Jewish community lives in peace in Iran

Jewish community lives in peace in Iran

A leader of the Jewish community in Tehran says followers of the religion live in peace in Iran as local Muslims respect their customs and the government remains committed to the religious law.

Arash Abaie, a civil engineer and prominent Jewish educator, cantor, Torah reader and scholar, stressed in a recent interview that Jews living in the Islamic Republic have intensified their religious observance over the past four decades.

The interview was conducted by Rabbi Jacob J. Schacter and was sponsored by Yeshiva University’s Center for the Jewish Future, where Schacter is a senior scholar.

Abaie said that contrary to a commonly held belief, Iranian Jews find it easier to practice their religion today than they did prior to the 1979 Islamic Revolution.

The Islamic Republic, with its deep commitment to the religious law, interacts best with citizens, including Christians and Jews who are themselves observant, he said, adding that Iranian Muslims also respect Jews and understand their rituals.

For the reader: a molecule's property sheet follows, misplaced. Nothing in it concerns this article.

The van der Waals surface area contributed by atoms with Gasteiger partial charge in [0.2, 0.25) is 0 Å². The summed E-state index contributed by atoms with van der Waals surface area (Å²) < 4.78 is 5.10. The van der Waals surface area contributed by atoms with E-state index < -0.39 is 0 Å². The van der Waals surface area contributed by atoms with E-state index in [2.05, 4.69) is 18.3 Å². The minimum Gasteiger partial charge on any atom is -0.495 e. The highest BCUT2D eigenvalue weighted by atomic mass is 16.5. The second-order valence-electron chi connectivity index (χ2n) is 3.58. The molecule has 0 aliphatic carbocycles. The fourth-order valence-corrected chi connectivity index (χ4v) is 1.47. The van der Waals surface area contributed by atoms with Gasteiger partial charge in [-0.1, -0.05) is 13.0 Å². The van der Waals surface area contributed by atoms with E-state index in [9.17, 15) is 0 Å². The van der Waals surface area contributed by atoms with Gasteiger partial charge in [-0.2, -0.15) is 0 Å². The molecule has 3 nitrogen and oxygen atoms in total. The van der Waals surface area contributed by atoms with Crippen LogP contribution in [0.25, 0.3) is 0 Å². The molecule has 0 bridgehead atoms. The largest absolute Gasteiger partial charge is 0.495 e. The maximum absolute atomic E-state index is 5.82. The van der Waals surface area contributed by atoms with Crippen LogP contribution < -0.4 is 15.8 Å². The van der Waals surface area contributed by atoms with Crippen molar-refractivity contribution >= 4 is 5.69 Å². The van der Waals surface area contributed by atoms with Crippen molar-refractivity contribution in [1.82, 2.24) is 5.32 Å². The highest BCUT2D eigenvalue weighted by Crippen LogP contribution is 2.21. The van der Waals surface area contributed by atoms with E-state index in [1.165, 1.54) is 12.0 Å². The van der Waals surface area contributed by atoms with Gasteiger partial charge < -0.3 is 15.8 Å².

“They look for commonalities” with Islam, he said, “and this leads to peaceful existence,” the Jewish leader emphasized.

Iran is home to the largest diaspora of Jews in the Middle East outside the occupied Palestinian territories, and recognizes them as a minority with one seat in the Parliament.

The Hebrew Bible has repeatedly praised Persian King Cyrus the Great as the patron and deliverer of the Jews who put an end to their Babylonian captivity some 2,500 years ago.

Abaie said that historically, Jews were protected in Persia despite “periods of conflict” over centuries.

He also spoke with pride of how members of the Jewish community in Iran are permitted to maintain an active and robust religious life, with synagogues, youth organizations, kosher facilities and four Jewish schools.

Jewish students who attend public school are required by the government to spend two to four hours a week on religious studies administered by the Jewish community, he added.

According to Abaie, about 10,000 Jews currently live in Iran, down from 100,000 before the Revolution.

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